Modeling Image Quality

Modeling Image Quality

Gianluigi Ciocca (Università degli Studi di Milano-Bicocca, Italy), Silvia Corchs (Università degli Studi di Milano-Bicocca, Italy), Francesca Gasparini (Università degli Studi di Milano-Bicocca, Italy) and Raimondo Schettini (Università degli Studi di Milano-Bicocca, Italy)
Copyright: © 2015 |Pages: 11
DOI: 10.4018/978-1-4666-5888-2.ch590
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Different definitions of quality are found in the literature. It has been defined as the “totality of characteristics of a product that bear on its ability to satisfy stated or implied needs” by the International Organization of Standardization; “fitness for (intended) use” Juran (1988); “conformance to requirement” Crosby (1979); “user satisfaction” Wayne (1983). These definitions and their numerous variants could fit digital IQ as suggested by the Technical Advisory Service for Images: “The quality of an image can only be considered in terms of the proposed use. An image that is perfect for one use may well be inappropriate for another.” According to the International Imaging Industry Association white paper, IQ is the “perceptually weighted combination of all visually significant attributes of an image when considered in its marketplace or application.” We must, in fact, consider the application domain and expected use of the image data (thumbnailing, study, preservation, recognition task, etc…). Different properties contribute to define image quality and different models have been proposed in the literature. De Ridder and Endrikhovski (2002) proposed the Fidelity-Usefulness-Naturalness (FUN) IQ model that assumes the existence of three major dimensions: Fidelity, Usefulness and Naturalness.

  • Fidelity is the degree of apparent match of the image with the original (see Figure 1). Ideally, an image having the maximum degree of Fidelity should give the same impression to the viewer as the original. Genuineness and faithfulness are sometimes used as synonyms of Fidelity.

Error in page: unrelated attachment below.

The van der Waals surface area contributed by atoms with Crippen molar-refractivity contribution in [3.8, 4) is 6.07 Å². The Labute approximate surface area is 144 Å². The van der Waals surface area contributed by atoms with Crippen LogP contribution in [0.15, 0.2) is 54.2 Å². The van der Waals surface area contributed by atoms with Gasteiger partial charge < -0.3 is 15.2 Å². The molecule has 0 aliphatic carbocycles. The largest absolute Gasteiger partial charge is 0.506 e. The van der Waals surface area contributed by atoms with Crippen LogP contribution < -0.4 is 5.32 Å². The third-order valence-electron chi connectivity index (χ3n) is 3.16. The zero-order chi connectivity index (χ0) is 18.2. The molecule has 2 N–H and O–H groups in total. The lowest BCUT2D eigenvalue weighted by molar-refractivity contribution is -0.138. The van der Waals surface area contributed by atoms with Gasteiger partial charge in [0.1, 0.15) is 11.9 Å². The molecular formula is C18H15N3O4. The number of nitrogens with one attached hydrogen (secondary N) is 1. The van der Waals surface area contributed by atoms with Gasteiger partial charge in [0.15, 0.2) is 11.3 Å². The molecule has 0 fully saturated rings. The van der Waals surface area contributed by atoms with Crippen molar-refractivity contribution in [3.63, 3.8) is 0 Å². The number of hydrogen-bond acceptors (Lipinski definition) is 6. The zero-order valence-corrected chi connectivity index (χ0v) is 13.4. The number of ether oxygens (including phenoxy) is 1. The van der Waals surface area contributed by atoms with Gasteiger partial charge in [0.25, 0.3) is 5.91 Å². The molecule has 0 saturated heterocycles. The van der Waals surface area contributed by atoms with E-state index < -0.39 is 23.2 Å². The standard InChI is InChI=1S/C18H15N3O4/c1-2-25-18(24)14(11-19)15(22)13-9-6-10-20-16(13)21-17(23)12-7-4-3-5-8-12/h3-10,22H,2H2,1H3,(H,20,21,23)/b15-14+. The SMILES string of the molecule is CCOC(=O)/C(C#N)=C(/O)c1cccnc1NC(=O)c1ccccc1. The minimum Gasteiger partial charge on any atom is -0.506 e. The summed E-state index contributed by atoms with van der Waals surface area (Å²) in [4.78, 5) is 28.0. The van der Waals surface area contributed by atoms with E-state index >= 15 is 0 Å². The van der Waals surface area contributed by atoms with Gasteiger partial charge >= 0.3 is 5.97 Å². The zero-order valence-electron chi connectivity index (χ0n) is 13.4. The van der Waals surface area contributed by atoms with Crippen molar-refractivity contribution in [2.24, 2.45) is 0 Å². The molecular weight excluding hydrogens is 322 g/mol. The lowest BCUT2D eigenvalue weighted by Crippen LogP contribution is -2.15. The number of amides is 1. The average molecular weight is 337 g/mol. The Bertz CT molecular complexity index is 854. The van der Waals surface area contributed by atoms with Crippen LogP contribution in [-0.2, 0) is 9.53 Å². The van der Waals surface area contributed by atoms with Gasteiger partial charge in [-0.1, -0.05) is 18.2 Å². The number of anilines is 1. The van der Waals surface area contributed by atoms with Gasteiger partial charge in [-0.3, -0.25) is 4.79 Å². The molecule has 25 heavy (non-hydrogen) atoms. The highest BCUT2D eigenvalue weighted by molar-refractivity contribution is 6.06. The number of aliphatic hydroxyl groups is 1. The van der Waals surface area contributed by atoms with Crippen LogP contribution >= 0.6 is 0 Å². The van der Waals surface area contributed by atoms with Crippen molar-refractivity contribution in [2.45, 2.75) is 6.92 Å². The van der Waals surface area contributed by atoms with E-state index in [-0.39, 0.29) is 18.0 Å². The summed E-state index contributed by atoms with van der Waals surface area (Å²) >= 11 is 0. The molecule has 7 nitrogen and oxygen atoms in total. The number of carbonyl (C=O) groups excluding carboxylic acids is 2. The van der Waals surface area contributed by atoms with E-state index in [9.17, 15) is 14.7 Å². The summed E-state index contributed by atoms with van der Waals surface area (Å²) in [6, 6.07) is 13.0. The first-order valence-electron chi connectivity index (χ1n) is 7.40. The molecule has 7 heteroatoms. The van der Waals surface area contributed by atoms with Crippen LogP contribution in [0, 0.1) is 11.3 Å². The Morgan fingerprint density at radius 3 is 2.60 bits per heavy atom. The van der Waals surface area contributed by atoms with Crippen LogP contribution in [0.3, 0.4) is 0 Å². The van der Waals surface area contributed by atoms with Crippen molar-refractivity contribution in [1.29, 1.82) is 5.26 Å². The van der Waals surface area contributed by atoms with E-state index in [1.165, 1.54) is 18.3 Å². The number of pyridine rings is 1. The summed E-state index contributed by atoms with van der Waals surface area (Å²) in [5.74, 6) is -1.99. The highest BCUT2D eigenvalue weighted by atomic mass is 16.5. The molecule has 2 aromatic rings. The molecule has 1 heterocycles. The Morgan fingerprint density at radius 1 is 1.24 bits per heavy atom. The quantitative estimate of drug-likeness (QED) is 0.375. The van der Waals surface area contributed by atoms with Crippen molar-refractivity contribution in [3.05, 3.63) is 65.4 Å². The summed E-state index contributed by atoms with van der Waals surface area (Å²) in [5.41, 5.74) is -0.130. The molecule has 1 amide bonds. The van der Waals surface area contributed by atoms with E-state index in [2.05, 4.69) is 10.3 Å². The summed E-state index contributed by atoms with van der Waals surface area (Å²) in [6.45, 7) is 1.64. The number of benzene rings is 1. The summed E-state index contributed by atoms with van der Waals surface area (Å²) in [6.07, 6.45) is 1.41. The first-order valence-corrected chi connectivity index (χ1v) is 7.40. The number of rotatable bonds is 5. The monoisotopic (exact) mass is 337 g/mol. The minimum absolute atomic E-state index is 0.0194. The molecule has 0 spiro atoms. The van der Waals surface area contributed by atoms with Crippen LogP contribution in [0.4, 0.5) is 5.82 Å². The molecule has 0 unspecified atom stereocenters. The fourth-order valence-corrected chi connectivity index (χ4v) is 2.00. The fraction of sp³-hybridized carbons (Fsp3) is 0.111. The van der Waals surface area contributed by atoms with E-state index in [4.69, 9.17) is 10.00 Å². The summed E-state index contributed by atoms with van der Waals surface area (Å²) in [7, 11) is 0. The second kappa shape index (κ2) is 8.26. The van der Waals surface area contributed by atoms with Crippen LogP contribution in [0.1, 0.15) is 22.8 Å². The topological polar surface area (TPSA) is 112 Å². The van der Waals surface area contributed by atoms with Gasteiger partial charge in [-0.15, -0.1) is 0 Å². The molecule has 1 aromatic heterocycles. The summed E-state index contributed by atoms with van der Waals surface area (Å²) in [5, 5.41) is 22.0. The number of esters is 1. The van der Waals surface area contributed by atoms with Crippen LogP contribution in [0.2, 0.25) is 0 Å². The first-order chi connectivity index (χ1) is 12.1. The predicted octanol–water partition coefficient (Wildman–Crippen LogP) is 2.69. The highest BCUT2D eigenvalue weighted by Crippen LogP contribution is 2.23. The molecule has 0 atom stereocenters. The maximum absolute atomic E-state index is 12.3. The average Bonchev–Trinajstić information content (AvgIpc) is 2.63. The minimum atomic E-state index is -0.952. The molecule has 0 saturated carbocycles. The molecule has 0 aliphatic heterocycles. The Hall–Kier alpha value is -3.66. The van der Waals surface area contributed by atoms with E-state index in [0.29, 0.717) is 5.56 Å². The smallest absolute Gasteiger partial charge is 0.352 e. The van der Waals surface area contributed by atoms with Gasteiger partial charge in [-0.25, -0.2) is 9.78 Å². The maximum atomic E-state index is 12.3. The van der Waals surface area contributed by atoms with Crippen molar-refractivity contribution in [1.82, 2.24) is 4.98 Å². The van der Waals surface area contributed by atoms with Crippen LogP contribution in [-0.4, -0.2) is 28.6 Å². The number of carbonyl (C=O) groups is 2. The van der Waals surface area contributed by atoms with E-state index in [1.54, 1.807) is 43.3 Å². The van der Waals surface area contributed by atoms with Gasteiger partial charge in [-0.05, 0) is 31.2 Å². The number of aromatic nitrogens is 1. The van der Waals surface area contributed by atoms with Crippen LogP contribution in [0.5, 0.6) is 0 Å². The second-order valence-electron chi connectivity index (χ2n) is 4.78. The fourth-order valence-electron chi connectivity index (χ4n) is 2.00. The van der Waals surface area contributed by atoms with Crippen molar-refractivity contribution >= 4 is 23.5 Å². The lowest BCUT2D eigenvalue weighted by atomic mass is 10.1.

• Usefulness is the degree of apparent suitability of the image with respect to a specific task. In many application domains, such as medical or astronomical imaging, image processing procedures can be applied to increase the image usefulness. An example of image usefulness is shown in Figure 2. The image to the left may be accurate with respect to the original object but the image to the right is more usable in an OCR (Optical Character Recognition) application. The enhancement processing steps have an obvious impact on Fidelity.

  • Naturalness is the degree of apparent match of the image with the viewer's internal references (see Figure 3). This attribute plays a fundamental role when we have to evaluate the quality of an image without having access to the corresponding original. Naturalness also plays a fundamental role when the image to be evaluated does not exist in reality, such as in virtual reality domains.

Figure 1.

Image exhibiting low fidelity: a) Very saturated colors; b) Green/bluish color cast

Key Terms in this Chapter

Full-Reference (FR) Metric: Objective quality assessment that performs a direct comparison between the image under test and a reference or “original” in a properly defined image space.

No-Reference (NR) Metric: Objective quality assessment that assumes that quality can be determined without a direct comparison between the original and the processed images.

Mean Square Error (MSE), Peak Signal to Noise Ratio (PSNR): Pixel-based FR metrics.

Mean Opinion Score (MOS): Subjective quality assessment score obtained during psycho-visual experiments.

Fidelity, Usefulness and Naturalness, Aesthetic and Content: Dimensions of image quality space.

Artifacts: Defects of digital images such as noise, blurriness, blockiness, etc.

Reduced-Reference (RR) Metric: Objective quality assessment that lies between FR and NR metrics and designed to predict perceptual IQ with only partial information about the reference image.

Image Quality Assessment (IQA): The process of estimating the adequacy of an image with respect to a given task.

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